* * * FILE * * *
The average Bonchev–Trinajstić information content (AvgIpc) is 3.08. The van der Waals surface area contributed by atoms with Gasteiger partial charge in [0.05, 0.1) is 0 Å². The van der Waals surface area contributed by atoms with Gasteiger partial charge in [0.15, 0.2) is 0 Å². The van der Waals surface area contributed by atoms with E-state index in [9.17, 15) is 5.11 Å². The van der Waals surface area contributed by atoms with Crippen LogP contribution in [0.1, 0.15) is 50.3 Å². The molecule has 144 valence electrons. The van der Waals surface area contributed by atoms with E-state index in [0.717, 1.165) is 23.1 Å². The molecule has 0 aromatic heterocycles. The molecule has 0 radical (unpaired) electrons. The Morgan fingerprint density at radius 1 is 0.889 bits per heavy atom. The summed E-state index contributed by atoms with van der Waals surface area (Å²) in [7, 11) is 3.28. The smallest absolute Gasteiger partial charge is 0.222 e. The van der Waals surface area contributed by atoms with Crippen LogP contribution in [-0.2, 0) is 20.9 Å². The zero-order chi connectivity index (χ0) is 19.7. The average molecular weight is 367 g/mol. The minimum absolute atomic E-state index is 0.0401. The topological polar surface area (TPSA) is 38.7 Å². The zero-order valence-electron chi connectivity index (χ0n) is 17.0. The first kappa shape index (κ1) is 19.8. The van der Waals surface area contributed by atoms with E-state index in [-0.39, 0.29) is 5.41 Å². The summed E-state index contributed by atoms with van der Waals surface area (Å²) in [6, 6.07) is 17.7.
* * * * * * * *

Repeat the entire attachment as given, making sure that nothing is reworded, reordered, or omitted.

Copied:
The average Bonchev–Trinajstić information content (AvgIpc) is 3.08. The van der Waals surface area contributed by atoms with Gasteiger partial charge in [0.05, 0.1) is 0 Å². The van der Waals surface area contributed by atoms with Gasteiger partial charge in [0.15, 0.2) is 0 Å². The van der Waals surface area contributed by atoms with E-state index in [9.17, 15) is 5.11 Å². The van der Waals surface area contributed by atoms with Crippen LogP contribution in [0.1, 0.15) is 50.3 Å². The molecule has 144 valence electrons. The van der Waals surface area contributed by atoms with E-state index in [0.717, 1.165) is 23.1 Å². The molecule has 0 aromatic heterocycles. The molecule has 0 radical (unpaired) electrons. The Morgan fingerprint density at radius 1 is 0.889 bits per heavy atom. The summed E-state index contributed by atoms with van der Waals surface area (Å²) in [7, 11) is 3.28. The smallest absolute Gasteiger partial charge is 0.222 e. The van der Waals surface area contributed by atoms with Crippen LogP contribution in [-0.2, 0) is 20.9 Å². The zero-order chi connectivity index (χ0) is 19.7. The average molecular weight is 367 g/mol. The minimum absolute atomic E-state index is 0.0401. The topological polar surface area (TPSA) is 38.7 Å². The zero-order valence-electron chi connectivity index (χ0n) is 17.0. The first kappa shape index (κ1) is 19.8. The van der Waals surface area contributed by atoms with E-state index in [-0.39, 0.29) is 5.41 Å². The summed E-state index contributed by atoms with van der Waals surface area (Å²) in [6, 6.07) is 17.7.